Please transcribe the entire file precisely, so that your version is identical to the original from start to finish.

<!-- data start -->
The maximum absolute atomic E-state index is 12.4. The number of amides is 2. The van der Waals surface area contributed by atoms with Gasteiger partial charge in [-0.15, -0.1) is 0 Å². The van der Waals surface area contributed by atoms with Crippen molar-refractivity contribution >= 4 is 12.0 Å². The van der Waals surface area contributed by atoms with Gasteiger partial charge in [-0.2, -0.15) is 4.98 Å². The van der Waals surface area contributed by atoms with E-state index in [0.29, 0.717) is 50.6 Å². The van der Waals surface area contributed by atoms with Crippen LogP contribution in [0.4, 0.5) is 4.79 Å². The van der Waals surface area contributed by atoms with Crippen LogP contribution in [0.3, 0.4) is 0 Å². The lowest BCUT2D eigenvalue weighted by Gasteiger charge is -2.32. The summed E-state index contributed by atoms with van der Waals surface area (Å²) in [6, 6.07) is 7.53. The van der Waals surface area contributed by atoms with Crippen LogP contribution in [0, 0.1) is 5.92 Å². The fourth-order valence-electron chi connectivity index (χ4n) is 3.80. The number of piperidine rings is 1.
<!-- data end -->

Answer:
The maximum absolute atomic E-state index is 12.4. The number of amides is 2. The van der Waals surface area contributed by atoms with Gasteiger partial charge in [-0.15, -0.1) is 0 Å². The van der Waals surface area contributed by atoms with Crippen molar-refractivity contribution >= 4 is 12.0 Å². The van der Waals surface area contributed by atoms with Gasteiger partial charge in [-0.2, -0.15) is 4.98 Å². The van der Waals surface area contributed by atoms with E-state index in [0.29, 0.717) is 50.6 Å². The van der Waals surface area contributed by atoms with Crippen LogP contribution in [0.4, 0.5) is 4.79 Å². The van der Waals surface area contributed by atoms with Crippen LogP contribution in [0.3, 0.4) is 0 Å². The lowest BCUT2D eigenvalue weighted by Gasteiger charge is -2.32. The summed E-state index contributed by atoms with van der Waals surface area (Å²) in [6, 6.07) is 7.53. The van der Waals surface area contributed by atoms with Crippen LogP contribution in [0, 0.1) is 5.92 Å². The fourth-order valence-electron chi connectivity index (χ4n) is 3.80. The number of piperidine rings is 1.